In a perfect world, customers utilize products and services at evenly spaced intervals throughout the year, precisely timed to make the best use of employees and other resources. In reality, however, as the owner of a seasonal business--whether an ice cream shop, a pop-up Halloween outlet or a landscaping company--you'll experience the challenges of the dreaded off-season. After your peak season ends, what usually follows is a frustrating lull during which workers and equipment sit idle, costs mount and profits shrivel.
The ebb and flow tied to the calendar year is referred to as the flux of seasonality for small businesses, and although it happens year after year, many seasonal business owners struggle with how to remain profitable year-round.
Investing in an add-on business can be advantageous: Entrepreneurs can offer timely services to boost revenue while also working on growth plans for the primary business. The key to identifying a suitable add-on business is to leverage skills that have already been developed. It would be smart, for example, for landscaping business owners to also offer outdoor holiday lighting and decorating services or snow removal, or for someone who offers pool heater repair throughout the summer to offer furnace repair come winter.
Once a suitable add-on service is established, there are several key benefits and considerations for dual seasonal business owners to understand when running two businesses:
This is one of the main benefits of an add-on seasonal business. Not only does the offering of ongoing services help generate consistent cash flow, but is also helps maintain strong loyal clientele and attract new customers you might have not otherwise attracted. Diversified services will put you in the position to be considered a one-stop-shop for all services in your respective field.
Even with two businesses, owners still need to be creative and pursue opportunities year-round. For example, while Christmas Decor--a holiday lighting and decorating franchise--primarily provides home decorating services around the winter holiday season, we also offers lighting designs for other festive occasions such as New Year's, Valentine's Day, St. Patrick's Day, as well as designs to match a family's favorite sports team or local high school's colors. Keep opportunities like these in mind during your business's off-season--and make sure to never lose sight of potential business opportunities that may arise with a bit of creativity.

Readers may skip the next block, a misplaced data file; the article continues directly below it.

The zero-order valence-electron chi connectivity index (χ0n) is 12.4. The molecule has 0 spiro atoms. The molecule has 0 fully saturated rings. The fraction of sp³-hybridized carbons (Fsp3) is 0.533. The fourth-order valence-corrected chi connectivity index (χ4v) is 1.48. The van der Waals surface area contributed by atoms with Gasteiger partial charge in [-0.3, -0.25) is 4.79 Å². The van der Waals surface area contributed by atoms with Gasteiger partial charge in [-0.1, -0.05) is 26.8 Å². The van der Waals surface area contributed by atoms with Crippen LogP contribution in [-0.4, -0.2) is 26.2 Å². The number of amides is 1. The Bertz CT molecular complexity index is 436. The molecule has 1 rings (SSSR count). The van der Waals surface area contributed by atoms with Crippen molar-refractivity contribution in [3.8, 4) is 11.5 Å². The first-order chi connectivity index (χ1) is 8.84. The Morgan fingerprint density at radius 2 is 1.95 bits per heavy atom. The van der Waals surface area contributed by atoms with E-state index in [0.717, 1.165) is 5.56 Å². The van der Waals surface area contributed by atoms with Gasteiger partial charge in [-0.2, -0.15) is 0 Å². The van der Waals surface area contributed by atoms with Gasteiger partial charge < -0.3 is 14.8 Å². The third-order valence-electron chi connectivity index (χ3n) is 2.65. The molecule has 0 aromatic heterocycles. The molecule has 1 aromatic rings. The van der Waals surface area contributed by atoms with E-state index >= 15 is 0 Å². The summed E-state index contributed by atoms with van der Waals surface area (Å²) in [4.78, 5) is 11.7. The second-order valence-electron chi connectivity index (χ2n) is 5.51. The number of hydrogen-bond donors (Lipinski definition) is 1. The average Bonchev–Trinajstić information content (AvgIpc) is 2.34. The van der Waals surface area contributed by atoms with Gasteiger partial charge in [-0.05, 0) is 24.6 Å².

Allocate management and preserve staff
Dual businesses also mean dual management teams. It's critical for business owners to hire a manager for each seasonal business to help alleviate the pressure of juggling multiple operations. With seasonal businesses comes the hassle of hiring, terminating, and training employees each season. Rather than deal with this time-consuming cycle, operating dual businesses for both the winter and summer seasons allows franchisees to maintain a full staff year-round. A more consistent team of employees gives business owners the opportunity to annually assess performance and maintain A-team players.
Promote both businesses to retain customers
Running businesses for counter seasons allows business owners to cross-promote. A pool heater repair business with an add-on winter furnace repair can leverage its established client base and promote corresponding services--which not only boosts revenues but helps maintain client relationships. Working with the same client base provides business owners the opportunity to take advantage of existing relationships for next season's business and, just as importantly, keep engagement with customers year-round.
Take advantage of the off-season and think ahead
Seasonal marketers that think long-term and use their off-season time wisely can help tee their business up for incredible success when peak season begins again. While one business is in its off-season, business owners and managers should use the extra time to outline their growth plan, assess business needs, and set goals and profit targets for the next season. This might include calculating the ideal number of clients to retain, adjusting the training process for efficiency, updating/ordering/maintaining equipment, conducting pricing evaluations, building a mailing list, and determining appropriate marketing tactics.
Merely investing in an add-on seasonal business is not enough to sustain a steady income. With the investment comes a great deal of time and energy in familiarizing yourself with a new service and transitioning from a six-month to a year-round business--but with the right amount of patience and dedication, the payoff can be huge.